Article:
|Key People||President and CEO Rodger O. Riney|
|Products||Online discount brokerage products and services|
Scottrade evolved from a small discount brokerage serving retail investors in Arizona to a powerful global online trading platform that usually ranks in the top 10 in Internet-brokerage surveys. Scottrade recently scored industry accolades for customer loyalty, employee training and workplace environment but was also fined almost $1 million by market regulator the SEC
Scottrade was launched by Rodger Riney as Scottsdale Securities in Scottsdale, AZ in 1980 and opened its first two branch offices in Phoenix, AZ and St. Loiuis, MO later that year. In 1981 Riney moved Scottsdale Securities' headquarters to St Louis and by 1990 the firm had grown to 14 branch offices around the USA and then to 57 by 1995 and 200 by 2004.
Today Scottrade has the largest branch network of any discount broker in the US, with 350 offices and 2,000 employees nationwide and offering over 9,500 mutual funds as well as securities, bonds and options trading. Scottrade's 1.7 million customers chalked up revenue in 2007 of just over $1 billion, up from $789 million the previous year.
Earlier this year, Scottrade won its third consecutive Brand Keys Customer Loyalty Engagement Index in the online brokerage category and its second successive Top-125 ranking for excellence in employee training and development by Training magazine. And in January 2008, Scottrade made Fortune magazine's 100 Best Place to Work in the US for the first time, with the magazine citing Riney's eye for young talent and Scottrade's policy of hiring 200 new college interns per year.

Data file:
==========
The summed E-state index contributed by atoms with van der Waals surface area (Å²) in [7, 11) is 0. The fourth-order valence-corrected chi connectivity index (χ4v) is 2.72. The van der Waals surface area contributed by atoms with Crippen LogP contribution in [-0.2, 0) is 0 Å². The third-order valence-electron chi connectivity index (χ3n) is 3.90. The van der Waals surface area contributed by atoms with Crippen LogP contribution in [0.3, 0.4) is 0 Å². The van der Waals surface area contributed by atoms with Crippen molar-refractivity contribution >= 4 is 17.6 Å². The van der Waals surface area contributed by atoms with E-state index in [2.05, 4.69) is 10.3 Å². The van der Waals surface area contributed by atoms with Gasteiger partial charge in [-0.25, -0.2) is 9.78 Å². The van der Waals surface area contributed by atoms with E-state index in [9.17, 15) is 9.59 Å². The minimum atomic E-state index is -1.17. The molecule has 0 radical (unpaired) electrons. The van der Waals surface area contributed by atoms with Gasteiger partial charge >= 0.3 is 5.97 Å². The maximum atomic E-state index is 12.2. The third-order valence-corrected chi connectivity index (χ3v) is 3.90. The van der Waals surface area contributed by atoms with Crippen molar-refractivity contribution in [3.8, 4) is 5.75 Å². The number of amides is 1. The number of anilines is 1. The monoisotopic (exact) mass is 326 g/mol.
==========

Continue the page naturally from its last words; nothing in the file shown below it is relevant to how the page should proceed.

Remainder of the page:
Scottrade's president and CEO Rodger O. Riney founded the brokerage in 1980 after a stint as general partner with St. Louis-based retail brokerage Edward Jones, with the idea of providing deep discounts on brokerage to retail investors. As an expert in financial technology, Riney quickly adopted the Internet to develop part of Scottrade's business into one of the first web-based discount brokers, launching the company's online trading platform now known as Scottrader in 1996.
Riney's Internet play paid off quickly by boosting monthly trade volumes 15 percent, and by 2000 90 percent of all Scottrade's client transactions were made online. Nonetheless, he has also stayed committed to expanding Scottrade's network of branch offices, believing the two channels complement each other. Riney has also become well-known to non-network television viewers for his folksy Scottrade commercials that tout his entrepreneurial youth in customer service.
In late June, 2008 Scottrade agreed to pay a fine of $950,000 to settle charges by the SEC that between 2001 and 2004 the firm misled customers trying to place NASDAQ pre-open orders. The SEC alleged Scottrade did not conduct enough research to back up claims the brokerage made about extra liquidity at market opening. Scottrade officials say they have since made adjustments for new NASDAQ market structures to rectify the claims.
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